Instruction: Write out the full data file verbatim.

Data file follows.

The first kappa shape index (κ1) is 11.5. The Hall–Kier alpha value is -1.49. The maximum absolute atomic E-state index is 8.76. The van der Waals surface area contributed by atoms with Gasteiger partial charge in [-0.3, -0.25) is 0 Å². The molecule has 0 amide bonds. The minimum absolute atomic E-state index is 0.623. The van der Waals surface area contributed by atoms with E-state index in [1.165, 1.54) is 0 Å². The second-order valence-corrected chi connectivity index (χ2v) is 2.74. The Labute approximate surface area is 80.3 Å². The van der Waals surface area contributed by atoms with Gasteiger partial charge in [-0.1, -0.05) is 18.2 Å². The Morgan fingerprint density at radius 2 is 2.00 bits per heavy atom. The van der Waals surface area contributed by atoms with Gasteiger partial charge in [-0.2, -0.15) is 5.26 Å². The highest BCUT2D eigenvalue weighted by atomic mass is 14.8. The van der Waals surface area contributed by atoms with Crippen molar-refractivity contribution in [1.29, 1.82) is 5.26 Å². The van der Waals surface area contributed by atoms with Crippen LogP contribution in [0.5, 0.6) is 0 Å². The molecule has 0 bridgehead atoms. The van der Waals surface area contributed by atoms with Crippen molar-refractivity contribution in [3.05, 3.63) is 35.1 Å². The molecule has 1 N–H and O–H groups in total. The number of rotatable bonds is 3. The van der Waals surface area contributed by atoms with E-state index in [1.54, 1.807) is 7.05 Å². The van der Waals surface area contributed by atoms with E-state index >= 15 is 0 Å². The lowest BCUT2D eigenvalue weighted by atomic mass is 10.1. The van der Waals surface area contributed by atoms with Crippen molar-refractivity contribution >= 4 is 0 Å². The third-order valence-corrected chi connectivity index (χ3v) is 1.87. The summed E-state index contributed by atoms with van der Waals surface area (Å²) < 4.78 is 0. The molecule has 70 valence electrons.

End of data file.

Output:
The first kappa shape index (κ1) is 11.5. The Hall–Kier alpha value is -1.49. The maximum absolute atomic E-state index is 8.76. The van der Waals surface area contributed by atoms with Gasteiger partial charge in [-0.3, -0.25) is 0 Å². The molecule has 0 amide bonds. The minimum absolute atomic E-state index is 0.623. The van der Waals surface area contributed by atoms with E-state index in [1.165, 1.54) is 0 Å². The second-order valence-corrected chi connectivity index (χ2v) is 2.74. The Labute approximate surface area is 80.3 Å². The van der Waals surface area contributed by atoms with Gasteiger partial charge in [-0.1, -0.05) is 18.2 Å². The Morgan fingerprint density at radius 2 is 2.00 bits per heavy atom. The van der Waals surface area contributed by atoms with Gasteiger partial charge in [-0.2, -0.15) is 5.26 Å². The highest BCUT2D eigenvalue weighted by atomic mass is 14.8. The van der Waals surface area contributed by atoms with Crippen molar-refractivity contribution in [1.29, 1.82) is 5.26 Å². The van der Waals surface area contributed by atoms with Crippen LogP contribution in [0.5, 0.6) is 0 Å². The molecule has 0 bridgehead atoms. The van der Waals surface area contributed by atoms with Crippen molar-refractivity contribution in [3.05, 3.63) is 35.1 Å². The molecule has 1 N–H and O–H groups in total. The number of rotatable bonds is 3. The van der Waals surface area contributed by atoms with E-state index in [1.54, 1.807) is 7.05 Å². The van der Waals surface area contributed by atoms with E-state index >= 15 is 0 Å². The lowest BCUT2D eigenvalue weighted by atomic mass is 10.1. The van der Waals surface area contributed by atoms with Crippen molar-refractivity contribution >= 4 is 0 Å². The third-order valence-corrected chi connectivity index (χ3v) is 1.87. The summed E-state index contributed by atoms with van der Waals surface area (Å²) < 4.78 is 0. The molecule has 70 valence electrons.